January 12th, 2018

World University Sustainability Assessment (WUSA) Tool: Investigating Sustainability Content in Mathematics Subject in Universiti Sains Malaysia

By Siti Fairuz Mohd Radzi and Mohd Sayuti Hassan

Radzi JSE Fall 2017 General PDF

LINK: December 2017 General Issue: Curriculum and Change Table of Contents

  1. INTRODUCTION

Sustainability and sustainable development have become one of the dominant topics of discussion among individuals, institutions, companies and universities in response to any global issues with regard to climate change. Since the definition of sustainability is still vague, most researchers always refer to the Bruntland Report (WCED, 1987) which came out with the characteristic definition of sustainability: “the development that meets the needs of the present without compromising the ability of future generation to meet their own needs”. Some companies and universities are starting to become more au courant with sustainability aspect in term of the way that the companies and universities are administered and the way the stakeholders work within the said environment. Universiti Sains Malaysia is among the universities which strive on sustainability within the university’s environment. USM has long incorporated sustainability as one of its thrust since 2008 (Razak & Mohamed, 2008) to transform the university into becoming a world class sustainability-led university. The university tries to embark the sustainability aspect in the entire programme offered by the university in order to ensure that the sustainability is adapted within the teaching and learning environment.

The purpose of the paper is to investigate whether USM instils sustainability aspect in the curriculum content of the programmes offered in USM. The paper will focus on assessing the sustainability content in Mathematics programmes offered by the School of Mathematical Sciences, USM.  Mathematics programme is chosen as the subject matter because according to Petocz and Reid (2003) there is a lack of effort in integrating mathematics and sustainability together. USM has developed an assessment tool called as World University Sustainability Methodology (WUSA); previously known as Sustainability Assessment Methodology (SAM) to assess the sustainability content of a document in an easy and fast manner. The assessment tool uses indicator-based method to assess the sustainability content in documents such as books, project reports, course synopsis, student’s assignments and many more.

  1. SUSTAINABILITY IN MATHEMATICS

In the past years, the idea of incorporating sustainability element into mathematics curriculum was hard to be digested by many. According to Petocz and Reid (2003), it was a big challenge back then to accomplish the bizarre idea because it was uncertain to how sustainability role can be infused into mathematics realm as there is no correlation between them. Similar remark has been addressed by Rehmeyer (2011) in the Mathematical and Statistical Challenges for Sustainability report saying that “many other scientists are uncertain of the role that mathematics has to play”. According to the report, some scientists stressed that complex issues with regard to sustainability need to be solved in a more scientific and mathematical way (Rehmeyer, 2011). For example, the number of cow stock that needs to be forecasted to ensure that human beings can get a sufficient supply of beef, requires mathematical skills are in place. As we know, mathematics is important in any real life scenarios such as in business world. Sustainability is also fairly important in any curriculum majors being studied including Mathematics. As years passed by, people especially mathematicians are becoming more aware of the importance of sustainability in Mathematics and efforts have been taken to implant sustainability element into Mathematics curriculum. At Ithaca College (Hamilton and Ptaff, 2014), sustainability element is included in mathematics curriculum courses such as Statistics and Calculus courses. Students who take the any of the course will be taught to use mathematics formula in the context of sustainable issues such as sustainable fisheries as part of the project’s courses. As a result, students will be exposed to sustainability issues and have a chance to ponder on how to make the world a better place which they might have not come across before.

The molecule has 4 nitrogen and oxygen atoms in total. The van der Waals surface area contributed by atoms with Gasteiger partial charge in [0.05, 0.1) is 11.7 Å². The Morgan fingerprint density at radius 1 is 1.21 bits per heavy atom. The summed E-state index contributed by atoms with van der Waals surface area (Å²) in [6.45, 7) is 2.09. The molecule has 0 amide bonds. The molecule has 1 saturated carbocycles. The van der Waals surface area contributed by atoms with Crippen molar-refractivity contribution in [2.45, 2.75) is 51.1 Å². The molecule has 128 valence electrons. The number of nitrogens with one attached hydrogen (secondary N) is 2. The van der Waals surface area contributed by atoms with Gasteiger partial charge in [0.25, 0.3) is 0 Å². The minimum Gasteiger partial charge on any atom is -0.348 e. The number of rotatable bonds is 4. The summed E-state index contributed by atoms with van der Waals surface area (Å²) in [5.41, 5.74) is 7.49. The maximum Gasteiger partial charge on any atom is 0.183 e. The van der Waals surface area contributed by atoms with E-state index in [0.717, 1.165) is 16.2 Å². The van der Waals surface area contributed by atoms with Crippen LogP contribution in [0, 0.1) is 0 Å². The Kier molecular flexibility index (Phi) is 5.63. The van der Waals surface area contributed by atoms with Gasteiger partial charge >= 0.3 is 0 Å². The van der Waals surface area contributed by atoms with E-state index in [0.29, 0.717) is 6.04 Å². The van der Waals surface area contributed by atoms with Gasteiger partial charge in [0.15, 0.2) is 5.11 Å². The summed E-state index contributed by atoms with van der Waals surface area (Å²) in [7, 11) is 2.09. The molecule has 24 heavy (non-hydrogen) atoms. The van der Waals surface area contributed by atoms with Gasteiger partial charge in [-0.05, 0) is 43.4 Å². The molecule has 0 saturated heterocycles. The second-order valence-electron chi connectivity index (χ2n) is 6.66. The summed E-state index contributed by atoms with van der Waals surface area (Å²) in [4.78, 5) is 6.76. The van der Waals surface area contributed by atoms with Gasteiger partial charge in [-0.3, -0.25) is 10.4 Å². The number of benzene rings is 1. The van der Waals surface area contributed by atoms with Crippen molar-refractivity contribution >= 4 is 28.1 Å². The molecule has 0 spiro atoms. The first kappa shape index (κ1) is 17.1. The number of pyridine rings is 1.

1. SUSTAINABILITY AT UNIVERSITI SAINS MALAYSIA (USM)

USM is well known by many for its effort to become the world’s leading university in sustainability which aligned with the university’s vision, “Transforming Higher Education for a Sustainable Tomorrow”.  Since 2000, USM has been striving to ensure that the university is progressing in a sustainable way. To ensure the aim doesn’t turn into a sheer rhetoric, USM has enforced several strategies in promoting sustainability elements within the university environment by developing Kampus Sejahtera (Healthy Campus) programme, the University in a garden, instilling sustainability elements in teaching and research activities, taking part in community works and becoming a global player such as becoming a Regional Centre of Expertise on Education for Sustainable Development (Razak and Mohamed, 2008). USM envisions to include sustainability elements in teaching and research activities so that the lecturers, researchers and students could learn how to use their skill in the respective subject area to assist in sustaining the world. Thus, this research will focus on investigating whether USM has successfully embedded sustainability element in the programme courses.

School of Mathematics in USM offers two undergraduate and three postgraduate programmes to its prospective students. The school offers Bachelor of Sciences (Mathematics), Bachelor of Applied Sciences (Mathematics), Master of Science (MSc) in Mathematics, and Master of Science (MSc) in Statistics and Master of Science (MSc) in Teaching of Mathematics.

  1. RESEARCH METHODS

For the purpose of this study, we utilize a tool that we have developed to investigate the percentage of sustainability content of the bachelor programme offered by the School of Mathematics, USM.

4.1 World University Sustainability Methodology (WUSA) Framework

World University Sustainability Methodology (WUSA) tool has been developed by CGSS to help lecturers, students and other sustainability practitioners to check the percentage of sustainability elements in any document such as assignments, proposals, theses, reports and many more in a fast manner. This will help them to ensure that what they read contains a comprehensive sustainability related topics. Figure 1 illustrates the flowchart of how the system works:

Figure 1 WUSA Flowchart